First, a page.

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Long-Term Debt Program

The City of Raleigh continues to construct, upgrade and maintain its infrastructure to a highly satisfactory level. The

use of federal grants in earlier years along with regular use of pay-as-you-go current resources and debt financing

for capital improvements has allowed this high level of facility and public improvement work to be done. The

incremental incurrence of debt by the City has supplemented other capital resources, providing sufficient funding to

permit necessary improvements to the infrastructure. The payback of borrowed funds over multiple years allows

the cost of the asset to be spread equally over the life of the item.

The City of Raleigh manages its debt program along with its 10 year Capital Improvement Program (CIP) on a

long-term basis in order to have the opportunity to structure debt events well in advance of specific need. This

process also allows for a proper funding plan for debt service requirements before maturities must be met. In so

doing, specific revenue sources are identified and dedicated to the debt retirement program, including new property

taxes as appropriate. The objective realized is the avoidance of spontaneous funding of debt service and

consequently, a much smoother channeling of funds to debt and related annual taxation adjustments.

The general obligation debt of the City is composed of both general and utility debt obligations. The full faith and

credit of the tax base of the city secures this debt. However, the debt service funding resources for the general debt

are the general revenues of the City, including property taxes, while the utility debt is funded totally from water and

sewer service revenues. Part of the general debt is for parking improvements and is funded mostly by parking fees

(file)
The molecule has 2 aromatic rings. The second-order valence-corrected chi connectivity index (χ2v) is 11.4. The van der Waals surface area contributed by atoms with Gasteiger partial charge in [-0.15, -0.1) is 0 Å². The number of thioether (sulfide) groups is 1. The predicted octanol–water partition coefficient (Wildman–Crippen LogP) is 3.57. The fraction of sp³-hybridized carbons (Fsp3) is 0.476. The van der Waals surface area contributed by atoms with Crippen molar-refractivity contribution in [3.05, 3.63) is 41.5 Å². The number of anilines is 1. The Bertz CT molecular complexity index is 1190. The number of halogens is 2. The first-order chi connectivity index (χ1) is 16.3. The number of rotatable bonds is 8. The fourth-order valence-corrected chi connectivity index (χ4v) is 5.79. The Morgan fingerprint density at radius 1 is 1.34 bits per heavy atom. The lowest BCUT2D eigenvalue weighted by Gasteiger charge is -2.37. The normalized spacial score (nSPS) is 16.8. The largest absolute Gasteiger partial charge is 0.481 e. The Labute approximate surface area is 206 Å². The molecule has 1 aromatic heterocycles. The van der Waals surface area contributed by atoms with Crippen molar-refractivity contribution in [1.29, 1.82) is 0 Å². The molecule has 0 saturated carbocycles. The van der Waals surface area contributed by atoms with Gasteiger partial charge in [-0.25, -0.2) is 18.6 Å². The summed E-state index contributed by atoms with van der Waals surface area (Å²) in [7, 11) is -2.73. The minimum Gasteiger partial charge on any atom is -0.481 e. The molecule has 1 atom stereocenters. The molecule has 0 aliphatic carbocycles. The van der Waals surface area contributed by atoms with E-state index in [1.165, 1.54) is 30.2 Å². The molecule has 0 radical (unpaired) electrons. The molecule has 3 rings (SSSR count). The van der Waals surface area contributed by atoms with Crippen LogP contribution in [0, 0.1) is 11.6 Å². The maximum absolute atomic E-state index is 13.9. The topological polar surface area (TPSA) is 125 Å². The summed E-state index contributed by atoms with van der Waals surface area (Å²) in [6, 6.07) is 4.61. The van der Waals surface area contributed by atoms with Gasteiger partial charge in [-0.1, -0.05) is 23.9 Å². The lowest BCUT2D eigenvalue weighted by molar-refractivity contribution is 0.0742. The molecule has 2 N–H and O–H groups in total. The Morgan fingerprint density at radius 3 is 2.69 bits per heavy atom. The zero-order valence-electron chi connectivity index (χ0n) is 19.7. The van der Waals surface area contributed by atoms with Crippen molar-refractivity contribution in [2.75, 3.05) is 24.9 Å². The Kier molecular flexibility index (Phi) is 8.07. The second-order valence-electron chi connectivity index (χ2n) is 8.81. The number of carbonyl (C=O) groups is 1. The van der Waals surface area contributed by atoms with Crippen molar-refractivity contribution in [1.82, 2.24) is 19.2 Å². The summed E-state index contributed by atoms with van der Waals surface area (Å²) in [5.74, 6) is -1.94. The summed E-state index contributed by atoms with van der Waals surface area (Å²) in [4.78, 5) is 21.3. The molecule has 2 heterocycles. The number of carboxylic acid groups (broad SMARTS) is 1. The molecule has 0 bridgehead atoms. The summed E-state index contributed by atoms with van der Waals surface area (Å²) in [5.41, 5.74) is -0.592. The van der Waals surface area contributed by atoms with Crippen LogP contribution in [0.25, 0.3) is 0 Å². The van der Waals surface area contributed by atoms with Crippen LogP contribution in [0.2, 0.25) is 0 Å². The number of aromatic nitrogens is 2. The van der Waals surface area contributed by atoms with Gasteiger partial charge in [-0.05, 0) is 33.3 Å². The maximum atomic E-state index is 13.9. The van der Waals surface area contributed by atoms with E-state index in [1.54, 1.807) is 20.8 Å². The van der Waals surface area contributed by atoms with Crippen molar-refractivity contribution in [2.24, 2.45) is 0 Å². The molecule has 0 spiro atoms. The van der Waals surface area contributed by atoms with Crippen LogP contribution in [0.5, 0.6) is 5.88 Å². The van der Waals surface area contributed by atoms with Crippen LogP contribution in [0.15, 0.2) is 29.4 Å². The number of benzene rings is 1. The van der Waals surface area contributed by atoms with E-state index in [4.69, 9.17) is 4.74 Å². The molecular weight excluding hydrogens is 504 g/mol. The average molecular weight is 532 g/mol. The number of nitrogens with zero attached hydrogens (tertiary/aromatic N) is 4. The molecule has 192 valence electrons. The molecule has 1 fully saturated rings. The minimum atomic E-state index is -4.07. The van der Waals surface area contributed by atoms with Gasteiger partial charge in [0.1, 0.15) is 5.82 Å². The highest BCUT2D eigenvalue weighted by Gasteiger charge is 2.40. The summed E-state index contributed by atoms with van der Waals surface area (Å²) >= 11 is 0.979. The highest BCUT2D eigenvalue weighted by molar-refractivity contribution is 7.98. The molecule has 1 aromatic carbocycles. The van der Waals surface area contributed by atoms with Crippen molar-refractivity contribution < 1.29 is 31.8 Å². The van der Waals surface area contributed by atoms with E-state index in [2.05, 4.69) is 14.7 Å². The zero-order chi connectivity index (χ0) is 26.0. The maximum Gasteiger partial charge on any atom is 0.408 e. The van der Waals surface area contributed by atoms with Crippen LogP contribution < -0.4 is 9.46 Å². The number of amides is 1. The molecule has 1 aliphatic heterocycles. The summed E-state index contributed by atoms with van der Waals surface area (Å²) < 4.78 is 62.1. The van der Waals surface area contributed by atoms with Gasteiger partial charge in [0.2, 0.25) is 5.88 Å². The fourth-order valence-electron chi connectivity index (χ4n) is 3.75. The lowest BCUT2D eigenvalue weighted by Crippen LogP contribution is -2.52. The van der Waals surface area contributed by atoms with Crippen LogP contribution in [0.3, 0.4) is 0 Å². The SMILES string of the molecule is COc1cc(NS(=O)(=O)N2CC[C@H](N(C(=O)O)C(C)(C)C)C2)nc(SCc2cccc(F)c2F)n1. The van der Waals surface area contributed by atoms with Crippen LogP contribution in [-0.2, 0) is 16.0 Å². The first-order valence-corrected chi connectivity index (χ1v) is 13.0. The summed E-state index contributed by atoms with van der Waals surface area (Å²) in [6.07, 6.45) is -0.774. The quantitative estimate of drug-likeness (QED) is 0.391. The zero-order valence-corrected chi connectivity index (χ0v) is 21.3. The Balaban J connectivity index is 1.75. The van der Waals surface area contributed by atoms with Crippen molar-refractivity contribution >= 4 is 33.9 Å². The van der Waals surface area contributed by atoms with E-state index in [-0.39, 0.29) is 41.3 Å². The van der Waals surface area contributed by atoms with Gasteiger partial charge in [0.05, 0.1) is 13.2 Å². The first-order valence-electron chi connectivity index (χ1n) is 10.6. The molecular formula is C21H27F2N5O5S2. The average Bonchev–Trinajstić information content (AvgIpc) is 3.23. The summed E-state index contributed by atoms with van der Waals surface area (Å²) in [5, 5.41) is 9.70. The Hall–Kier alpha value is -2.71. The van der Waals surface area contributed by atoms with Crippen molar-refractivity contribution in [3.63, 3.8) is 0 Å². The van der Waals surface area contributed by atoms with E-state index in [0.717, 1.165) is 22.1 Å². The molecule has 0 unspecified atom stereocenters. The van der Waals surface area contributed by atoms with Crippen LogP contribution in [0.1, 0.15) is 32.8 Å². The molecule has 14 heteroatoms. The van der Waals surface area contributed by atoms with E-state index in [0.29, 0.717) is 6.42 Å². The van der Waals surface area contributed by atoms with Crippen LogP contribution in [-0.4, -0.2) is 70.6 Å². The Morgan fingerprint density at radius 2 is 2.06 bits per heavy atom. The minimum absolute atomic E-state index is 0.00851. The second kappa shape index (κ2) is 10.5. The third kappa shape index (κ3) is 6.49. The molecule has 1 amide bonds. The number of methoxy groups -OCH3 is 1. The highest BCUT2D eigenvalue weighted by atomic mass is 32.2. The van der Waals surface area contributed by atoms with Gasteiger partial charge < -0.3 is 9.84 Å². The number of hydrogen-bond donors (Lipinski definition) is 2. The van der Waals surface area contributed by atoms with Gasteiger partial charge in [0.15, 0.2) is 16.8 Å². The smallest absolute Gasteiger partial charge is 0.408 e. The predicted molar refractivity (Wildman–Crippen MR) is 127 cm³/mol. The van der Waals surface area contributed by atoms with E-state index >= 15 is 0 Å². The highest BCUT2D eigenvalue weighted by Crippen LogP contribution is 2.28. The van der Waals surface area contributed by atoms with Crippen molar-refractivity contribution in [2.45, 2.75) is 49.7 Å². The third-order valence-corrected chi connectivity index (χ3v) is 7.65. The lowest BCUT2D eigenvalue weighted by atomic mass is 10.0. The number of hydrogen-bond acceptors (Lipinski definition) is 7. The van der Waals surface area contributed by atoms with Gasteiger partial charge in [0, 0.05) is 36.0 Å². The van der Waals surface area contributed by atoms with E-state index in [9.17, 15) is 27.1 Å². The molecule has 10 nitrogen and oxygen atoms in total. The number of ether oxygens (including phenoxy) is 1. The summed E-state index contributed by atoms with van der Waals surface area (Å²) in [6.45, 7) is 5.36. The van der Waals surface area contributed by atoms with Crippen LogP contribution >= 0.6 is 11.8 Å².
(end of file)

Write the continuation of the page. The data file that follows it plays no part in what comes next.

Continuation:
of the off-street and on-street programs.

The City has also issued water and sewer revenue bonds. The net revenues of the combined utility enterprise

system are the security for the revenue bonds.

The legal debt limit imposed by State Statute is 8% of assessed valuation. For the fiscal year 2015-16, the

assessed valuation was projected at $53,563,827,450 yielding a legal debt limit of $4,285,106,196. As a matter of

internal policy, the City maintains a debt position far below its legal debt limit. At December 31, 2015, the City’s net

debt position was $1,117,483,344 (net of allowable deductions) or approximately 2% of assessed valuation. A

significant portion of the City’s debt matures within 10 years and the retirement of debt naturally creates more

capacity.

Also included in the gross debt obligation amount noted above are the City’s outstanding principal obligations for

various installment purchases, certificates of participation, State Bond Loan and State Revolving Loans.

At this time, additional debt activity anticipated for 2016-17 includes the issuance of additional Combined

Enterprise System Revenue Bonds and a biennial financing of the City’s rolling stock equipment needs.

The City has earned a AAA credit rating on its general obligation debt since 1973 and currently is rated Aaa by

Moody’s, AAA by Standard and Poor’s, and AAA by Fitch, IBCA. The City’s utility revenue debt is rated Aa1 by

Moody’s, AAA by Standard and Poor’s and AAA by Fitch. There is good reason to believe that such ratings will

continue into the foreseeable future.

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